The Networks Project

“Because it has already begun, representation therefore has no end. But one can conceive of the closure of that which without end. Closure is the circular limit within which the repetition of deference infinitely repeats itself. That is to say, closure is its playing space. This movement is the movement of the world as play; this play is cruelty as the unity of necessity and chance.”

Jacques Derrida

The Networks Project is an ongoing multi-faceted research and production project by Taline Temizian, which straddles the disciplines of contemporary visual art, digital design, and neuroscience.  At the heart of The Networks Project is the study of systems; conceived of on a spectrum from Roland Barthes’ Système de la mode and Camera Lucida through to Christian Leborg’s Visual Grammar and Ferdinand de Saussure’s Semiology. Under the umbrella of The Networks Project, Temizian enacts intellectual, discursive and process-based experimentation in the form of data collection, information design, sculptural expressions and publications. The artist likens this project to the work of Nam June Paik, whose multi-disciplinary studies of the formative and distortive affects of media and telecommunication systems inform the aesthetics and mechanisms of Temizian’s project.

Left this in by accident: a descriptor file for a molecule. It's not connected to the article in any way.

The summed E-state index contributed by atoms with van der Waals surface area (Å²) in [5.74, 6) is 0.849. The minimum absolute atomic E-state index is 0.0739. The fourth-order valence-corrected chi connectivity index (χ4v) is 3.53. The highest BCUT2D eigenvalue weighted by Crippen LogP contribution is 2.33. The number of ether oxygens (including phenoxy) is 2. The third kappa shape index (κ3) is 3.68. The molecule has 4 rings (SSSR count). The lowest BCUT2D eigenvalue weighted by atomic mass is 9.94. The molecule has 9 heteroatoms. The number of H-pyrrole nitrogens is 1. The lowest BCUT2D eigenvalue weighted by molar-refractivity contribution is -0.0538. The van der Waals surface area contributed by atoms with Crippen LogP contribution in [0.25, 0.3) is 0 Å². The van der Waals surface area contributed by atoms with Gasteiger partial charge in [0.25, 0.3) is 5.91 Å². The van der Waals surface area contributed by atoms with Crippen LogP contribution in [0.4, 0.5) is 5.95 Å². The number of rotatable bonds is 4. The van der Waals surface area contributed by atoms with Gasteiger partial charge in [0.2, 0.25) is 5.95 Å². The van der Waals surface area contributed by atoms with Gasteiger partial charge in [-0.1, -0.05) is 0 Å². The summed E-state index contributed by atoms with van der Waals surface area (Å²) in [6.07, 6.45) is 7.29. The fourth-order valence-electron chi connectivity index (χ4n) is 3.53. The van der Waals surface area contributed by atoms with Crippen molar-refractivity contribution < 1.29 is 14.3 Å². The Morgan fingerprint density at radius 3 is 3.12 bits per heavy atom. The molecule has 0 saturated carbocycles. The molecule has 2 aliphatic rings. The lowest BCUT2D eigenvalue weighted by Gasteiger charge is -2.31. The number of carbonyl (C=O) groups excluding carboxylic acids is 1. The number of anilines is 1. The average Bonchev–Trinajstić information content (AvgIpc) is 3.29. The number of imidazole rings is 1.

A key manifestation of The Networks Project was presented in the artists’ 2016 solo-exhibition Systems & Networks at Sketch London, in which Temizian presented Textured Merged Networks Artifact 1. This large scale kinetic sculpture is a system of components and concepts, a rotating colour wheel extrapolated through mechanical algorithms to form a matrix of perpetual deconstruction and reformulation. Temizian’s interest in impulses and reactions – both emotional and mechanical – are at the forefront of her exploration of neuroplasticity. Just as the components of Textured Merged Networks Artifact 1 are a complicated codex of reactions and impulses, so too is the brain’s neural system a constantly changing system. Temizian’s investigations and visualizations of medical, socio-political, and cultural networks through The Networks Project continues with a major new work anticipated in 2017.